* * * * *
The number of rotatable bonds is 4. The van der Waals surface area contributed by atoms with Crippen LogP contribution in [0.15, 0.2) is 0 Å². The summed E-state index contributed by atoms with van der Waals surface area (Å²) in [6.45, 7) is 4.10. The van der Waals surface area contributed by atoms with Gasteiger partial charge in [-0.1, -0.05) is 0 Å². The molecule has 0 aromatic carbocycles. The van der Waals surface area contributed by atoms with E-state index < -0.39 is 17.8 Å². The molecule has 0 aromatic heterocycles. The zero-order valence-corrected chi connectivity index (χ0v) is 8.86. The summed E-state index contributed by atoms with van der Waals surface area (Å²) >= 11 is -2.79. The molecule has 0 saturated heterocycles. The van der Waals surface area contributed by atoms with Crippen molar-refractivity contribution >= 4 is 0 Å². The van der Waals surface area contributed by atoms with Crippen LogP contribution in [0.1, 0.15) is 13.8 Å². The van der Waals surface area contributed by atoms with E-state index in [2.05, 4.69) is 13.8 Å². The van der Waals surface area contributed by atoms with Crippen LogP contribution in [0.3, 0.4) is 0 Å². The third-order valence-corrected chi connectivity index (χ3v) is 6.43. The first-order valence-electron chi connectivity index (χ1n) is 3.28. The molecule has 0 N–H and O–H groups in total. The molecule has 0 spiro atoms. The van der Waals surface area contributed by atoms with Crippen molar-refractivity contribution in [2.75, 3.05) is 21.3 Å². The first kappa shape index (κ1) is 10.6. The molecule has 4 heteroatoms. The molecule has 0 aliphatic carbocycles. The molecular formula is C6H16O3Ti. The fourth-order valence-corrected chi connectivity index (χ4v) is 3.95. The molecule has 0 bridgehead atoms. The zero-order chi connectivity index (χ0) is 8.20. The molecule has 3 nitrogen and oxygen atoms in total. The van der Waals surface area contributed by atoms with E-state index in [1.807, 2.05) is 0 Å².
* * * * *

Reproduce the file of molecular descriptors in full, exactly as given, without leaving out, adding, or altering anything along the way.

The number of rotatable bonds is 4. The van der Waals surface area contributed by atoms with Crippen LogP contribution in [0.15, 0.2) is 0 Å². The summed E-state index contributed by atoms with van der Waals surface area (Å²) in [6.45, 7) is 4.10. The van der Waals surface area contributed by atoms with Gasteiger partial charge in [-0.1, -0.05) is 0 Å². The molecule has 0 aromatic carbocycles. The van der Waals surface area contributed by atoms with E-state index < -0.39 is 17.8 Å². The molecule has 0 aromatic heterocycles. The zero-order valence-corrected chi connectivity index (χ0v) is 8.86. The summed E-state index contributed by atoms with van der Waals surface area (Å²) >= 11 is -2.79. The molecule has 0 saturated heterocycles. The van der Waals surface area contributed by atoms with Crippen molar-refractivity contribution >= 4 is 0 Å². The van der Waals surface area contributed by atoms with Crippen LogP contribution in [0.1, 0.15) is 13.8 Å². The van der Waals surface area contributed by atoms with E-state index in [2.05, 4.69) is 13.8 Å². The van der Waals surface area contributed by atoms with Crippen LogP contribution in [0.3, 0.4) is 0 Å². The third-order valence-corrected chi connectivity index (χ3v) is 6.43. The first-order valence-electron chi connectivity index (χ1n) is 3.28. The molecule has 0 N–H and O–H groups in total. The molecule has 0 spiro atoms. The van der Waals surface area contributed by atoms with Crippen molar-refractivity contribution in [2.75, 3.05) is 21.3 Å². The first kappa shape index (κ1) is 10.6. The molecule has 4 heteroatoms. The molecule has 0 aliphatic carbocycles. The molecular formula is C6H16O3Ti. The fourth-order valence-corrected chi connectivity index (χ4v) is 3.95. The molecule has 0 bridgehead atoms. The zero-order chi connectivity index (χ0) is 8.20. The molecule has 3 nitrogen and oxygen atoms in total. The van der Waals surface area contributed by atoms with E-state index in [1.807, 2.05) is 0 Å².